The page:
This conflict is similar to the Vietnam War in which Vietnam was essentially the host nation for the US-China war. But in this case the US is creating strange bed fellows. In an attempt to oppose and isolate Iran it finds itself in league with Islamic extremists.
Phil Mickelson made the news earlier this week when complaining about the taxes that he pays to the Golden State. He mentioned the idea of moving to Florida to save millions in taxes.
“There are going to be some drastic changes for me because I happen to be in that zone that has been targeted both federally and by the state and, you know, it doesn't work for me right now,” he said. “So I'm going to have to make some changes."
California voters in November approved Proposition 30, which, in addition to raising the state sales tax, carries a menu of new tax brackets that hit millionaires like Mickelson hard.
Phil was defended by Tiger Woods who claimed that taxes were a key element in his decision to move from California to Florida.
- A 12.3% top state tax rate, up from 9.3%, on income above $1 million.
- A 1% state mental health surcharge levied on incomes above $1 million.
- A 3.8% Medicare tax rate, which includes a new 0.9% Medicare surcharge on earnings above $250,000.
And since Phil is self-incorporated, he pays an additional:
- 1% in state disability insurance taxes.
- 6.2% for state unemployment taxes.
- 1.2% in federal unemployment taxes (also paid by corporations in Florida).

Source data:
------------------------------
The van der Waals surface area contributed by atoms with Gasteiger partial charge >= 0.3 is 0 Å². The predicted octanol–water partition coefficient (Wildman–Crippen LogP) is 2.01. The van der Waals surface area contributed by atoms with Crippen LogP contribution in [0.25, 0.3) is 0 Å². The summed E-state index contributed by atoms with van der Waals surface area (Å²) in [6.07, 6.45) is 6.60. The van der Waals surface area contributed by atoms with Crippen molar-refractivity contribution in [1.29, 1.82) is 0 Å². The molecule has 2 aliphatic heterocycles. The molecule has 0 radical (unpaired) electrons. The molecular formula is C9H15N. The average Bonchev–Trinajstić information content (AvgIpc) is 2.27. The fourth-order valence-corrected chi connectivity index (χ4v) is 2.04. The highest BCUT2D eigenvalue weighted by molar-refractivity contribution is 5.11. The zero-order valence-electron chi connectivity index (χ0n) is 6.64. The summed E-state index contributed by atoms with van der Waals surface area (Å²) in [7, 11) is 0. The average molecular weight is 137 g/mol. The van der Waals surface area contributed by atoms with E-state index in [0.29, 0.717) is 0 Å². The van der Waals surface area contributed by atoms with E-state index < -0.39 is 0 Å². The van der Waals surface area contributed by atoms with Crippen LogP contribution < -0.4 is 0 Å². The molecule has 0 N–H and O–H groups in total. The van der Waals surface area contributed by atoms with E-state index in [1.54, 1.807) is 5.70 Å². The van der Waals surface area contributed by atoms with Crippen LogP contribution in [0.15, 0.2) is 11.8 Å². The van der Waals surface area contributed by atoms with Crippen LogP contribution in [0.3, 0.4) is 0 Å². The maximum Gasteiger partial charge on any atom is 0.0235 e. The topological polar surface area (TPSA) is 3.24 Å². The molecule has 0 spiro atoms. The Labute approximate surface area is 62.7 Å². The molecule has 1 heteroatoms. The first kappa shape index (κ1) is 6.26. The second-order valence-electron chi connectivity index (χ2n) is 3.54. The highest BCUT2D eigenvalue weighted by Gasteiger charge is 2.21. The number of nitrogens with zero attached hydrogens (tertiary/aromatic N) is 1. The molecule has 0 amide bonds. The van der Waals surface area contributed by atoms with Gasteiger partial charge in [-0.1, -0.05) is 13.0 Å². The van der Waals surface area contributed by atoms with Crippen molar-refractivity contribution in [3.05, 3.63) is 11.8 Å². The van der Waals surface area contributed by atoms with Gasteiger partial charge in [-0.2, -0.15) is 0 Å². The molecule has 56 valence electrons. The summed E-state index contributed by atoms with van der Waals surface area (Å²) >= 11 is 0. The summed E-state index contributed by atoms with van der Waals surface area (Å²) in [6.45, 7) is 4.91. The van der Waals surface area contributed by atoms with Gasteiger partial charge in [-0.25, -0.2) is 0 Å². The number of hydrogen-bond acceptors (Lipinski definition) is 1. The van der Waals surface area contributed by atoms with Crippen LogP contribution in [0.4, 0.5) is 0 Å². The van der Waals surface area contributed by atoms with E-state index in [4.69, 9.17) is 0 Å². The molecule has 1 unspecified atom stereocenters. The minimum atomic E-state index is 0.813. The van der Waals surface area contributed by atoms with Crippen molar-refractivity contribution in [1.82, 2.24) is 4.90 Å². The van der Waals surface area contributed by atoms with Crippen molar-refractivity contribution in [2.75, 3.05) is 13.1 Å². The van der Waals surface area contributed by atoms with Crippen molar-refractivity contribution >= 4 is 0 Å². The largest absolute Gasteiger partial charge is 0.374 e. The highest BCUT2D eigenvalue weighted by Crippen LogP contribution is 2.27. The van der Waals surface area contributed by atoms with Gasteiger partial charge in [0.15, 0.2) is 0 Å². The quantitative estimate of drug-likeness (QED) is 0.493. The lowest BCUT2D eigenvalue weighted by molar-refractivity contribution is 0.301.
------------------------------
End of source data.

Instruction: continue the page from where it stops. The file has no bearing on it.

- 0.1% in state employment training taxes.
On top of the income taxes, Californians pay high usage fees and property taxes (in comparison to Florida).
In 2012, Phil’s income was $61 million in winnings and endorsements. Gregg Wind, a partner at Wind & Stern, an accounting firm in Los Angeles, claims that Phil could save about $8 million on his 2012 taxes by moving to Florida.
Phil Mickelson back-peddled from his comments on taxation after getting hit with the firestorm that it had created and apologized for his insensitivity.
Comments made about Phil:
“He is a pampered 1%er”
“un-patriotic and selfish”
“Flee-bagger, avoiding the payment of his fair share”
And many comments that can't be repeated here.
My thoughts on Phil:
People pay to watch you play golf, not to talk politics. Don’t wade into politics and economics unless you have a backbone and can take some heat. If you want to move to Florida, go ahead and save $8 million, just don’t advertise it or politicize it. In this environment of hyper political polarization, it is best not to speak your mind if you are an entertainer…unless you are a liberal entertainer. But at least Phil was not advocating for a policy or policy change, he was just venting, and so would I if I was losing $8 million.